by Scott Warrington
Products to protect fiber and fabric surfaces from soil and stains are familiar to us all. Brands such as Scotchgard and Teflon are household names.
These and similar products have proven beneficial to end-users and contractors. Today I want to alert you to a newer class of protectors. These protect both structural surface and furnishings from micro-organisms including mold spores and pathogenic bacteria. In doing so, they also protect the health of users and occupants of protected spaces.
Surfaces may look clean but may not be completely clean. Studies have shown that frequently touched surfaces such as doorknobs, light switches, computer keyboards and mice could harbor more organisms than a toilet seat. ATP meter readings can reach into the thousands.
In fact, almost any surface you can think of is a potential breeding ground for unwanted microbes. The cleaning industry has been rapidly changing in the last five years. It is no longer sufficient for a facility to simply look clean.
Today more than ever, people are aware of the harm unwanted bacteria, mold and viruses can cause. Every day news reports call attention to the consequences of unwanted microbes in our built environment. The media headlines report cleaning failures on a regular basis, informing us of widespread outbreaks of sickness or super bugs that have no known treatment.
Today the healthcare, fitness and hospitality industries are under public and private scrutiny and are expected to maintain the highest levels of cleanliness. Anywhere that people congregate, the potential liability of inadequate cleaning practices and frequencies is a growing concern. Property managers, homeowners and the insurance industry are taking steps to protect their property from unwanted microbial growth.
Public awareness is growing, and today most people agree that cleaning should be combined with controlling microbial growth. Surface protectors are now proving to deliver both. An old adage applies: “An ounce of prevention is worth a pound of cure.”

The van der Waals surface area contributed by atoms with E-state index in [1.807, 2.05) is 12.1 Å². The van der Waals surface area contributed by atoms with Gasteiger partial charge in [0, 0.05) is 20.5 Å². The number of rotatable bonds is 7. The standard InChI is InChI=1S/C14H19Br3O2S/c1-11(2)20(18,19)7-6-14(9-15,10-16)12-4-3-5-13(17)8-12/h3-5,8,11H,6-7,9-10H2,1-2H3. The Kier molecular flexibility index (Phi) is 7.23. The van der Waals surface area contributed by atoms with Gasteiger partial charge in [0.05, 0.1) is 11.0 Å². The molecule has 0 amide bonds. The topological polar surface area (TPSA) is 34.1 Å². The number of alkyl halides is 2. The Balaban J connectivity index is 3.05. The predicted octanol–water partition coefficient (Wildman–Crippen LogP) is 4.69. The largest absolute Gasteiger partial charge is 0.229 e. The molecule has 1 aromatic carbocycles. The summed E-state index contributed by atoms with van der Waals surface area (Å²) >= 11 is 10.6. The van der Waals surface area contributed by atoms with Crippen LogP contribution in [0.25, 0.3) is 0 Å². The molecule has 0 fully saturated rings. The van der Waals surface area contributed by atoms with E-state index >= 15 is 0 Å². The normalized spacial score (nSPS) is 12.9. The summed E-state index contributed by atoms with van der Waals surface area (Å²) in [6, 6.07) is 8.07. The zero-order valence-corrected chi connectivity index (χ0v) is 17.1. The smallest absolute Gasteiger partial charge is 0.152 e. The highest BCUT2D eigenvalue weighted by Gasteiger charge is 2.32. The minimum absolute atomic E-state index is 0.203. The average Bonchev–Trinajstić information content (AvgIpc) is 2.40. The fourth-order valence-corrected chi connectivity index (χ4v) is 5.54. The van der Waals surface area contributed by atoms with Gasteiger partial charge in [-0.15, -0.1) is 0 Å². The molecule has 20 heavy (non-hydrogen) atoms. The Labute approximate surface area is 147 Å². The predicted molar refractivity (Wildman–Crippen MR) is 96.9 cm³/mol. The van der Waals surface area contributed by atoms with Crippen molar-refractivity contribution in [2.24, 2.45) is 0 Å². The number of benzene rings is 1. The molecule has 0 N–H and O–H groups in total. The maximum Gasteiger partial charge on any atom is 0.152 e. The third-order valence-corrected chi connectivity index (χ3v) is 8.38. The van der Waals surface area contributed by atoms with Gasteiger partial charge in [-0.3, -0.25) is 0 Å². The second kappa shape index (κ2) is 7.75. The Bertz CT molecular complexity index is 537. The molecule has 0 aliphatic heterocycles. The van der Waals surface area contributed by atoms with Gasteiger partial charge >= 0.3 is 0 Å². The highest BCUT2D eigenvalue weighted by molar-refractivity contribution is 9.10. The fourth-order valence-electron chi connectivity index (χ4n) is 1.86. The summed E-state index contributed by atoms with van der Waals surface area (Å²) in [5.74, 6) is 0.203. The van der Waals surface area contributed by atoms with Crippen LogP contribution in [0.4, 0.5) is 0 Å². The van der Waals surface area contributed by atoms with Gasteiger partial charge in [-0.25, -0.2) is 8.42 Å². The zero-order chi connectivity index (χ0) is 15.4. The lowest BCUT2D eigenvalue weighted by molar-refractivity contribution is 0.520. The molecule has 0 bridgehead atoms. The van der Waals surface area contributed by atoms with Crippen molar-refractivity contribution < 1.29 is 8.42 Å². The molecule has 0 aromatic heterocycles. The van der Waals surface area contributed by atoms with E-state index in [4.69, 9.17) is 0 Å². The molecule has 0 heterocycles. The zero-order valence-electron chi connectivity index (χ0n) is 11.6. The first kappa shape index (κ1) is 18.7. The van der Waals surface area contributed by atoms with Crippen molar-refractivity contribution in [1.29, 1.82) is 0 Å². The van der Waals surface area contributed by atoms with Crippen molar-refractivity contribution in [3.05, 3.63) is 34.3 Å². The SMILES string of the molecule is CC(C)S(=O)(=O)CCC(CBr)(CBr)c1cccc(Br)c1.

The process is to clean, disinfect and protect surfaces using bound antimicrobial protection to inhibit the spread and potential mutation of microbial growth.
Let’s look at some case studies that demonstrate this:
The Cape Cod Times recently reported on Cape Cod Inflatables Park in West Yarmouth, MA, and its efforts to keep bacteria from forming and spreading after a bought of problems the previous year with park visitors developing “rashes caused by certain strains of staphylococcus and streptococcus.”
After last year’s incidences, park owner Joe Marrama began looking for ways to improve health conditions at the park, and chose the “bacteria-killing compound” BactiBarrier, according to the article, which says “The BactiBarrier Cleaning system consists of the initial application of a disinfectant, followed by the application of an odorless and colorless positively charged polymer, which permanently bonds to a treated surface.”
“You could think of it as a layer of electrically charged spears,” BactiBarrier says on its website. “When a microorganism comes in contact with the treated surface, the spear punctures the cell membrane and the electric charge shocks the cell.”
The article explained that BactiBarrier already is used often in medical centers and surgical suites as well as at other amusement and related parks.
Following issues raised last summer when some bacteria samples were described as “too high to count,” the park is now ready to open to a new season.
A chain of travel stop/convenience stores was concerned about restroom odors even though the restrooms were being regularly cleaned by a touchless spray system. Application of a disinfectant was part of the process.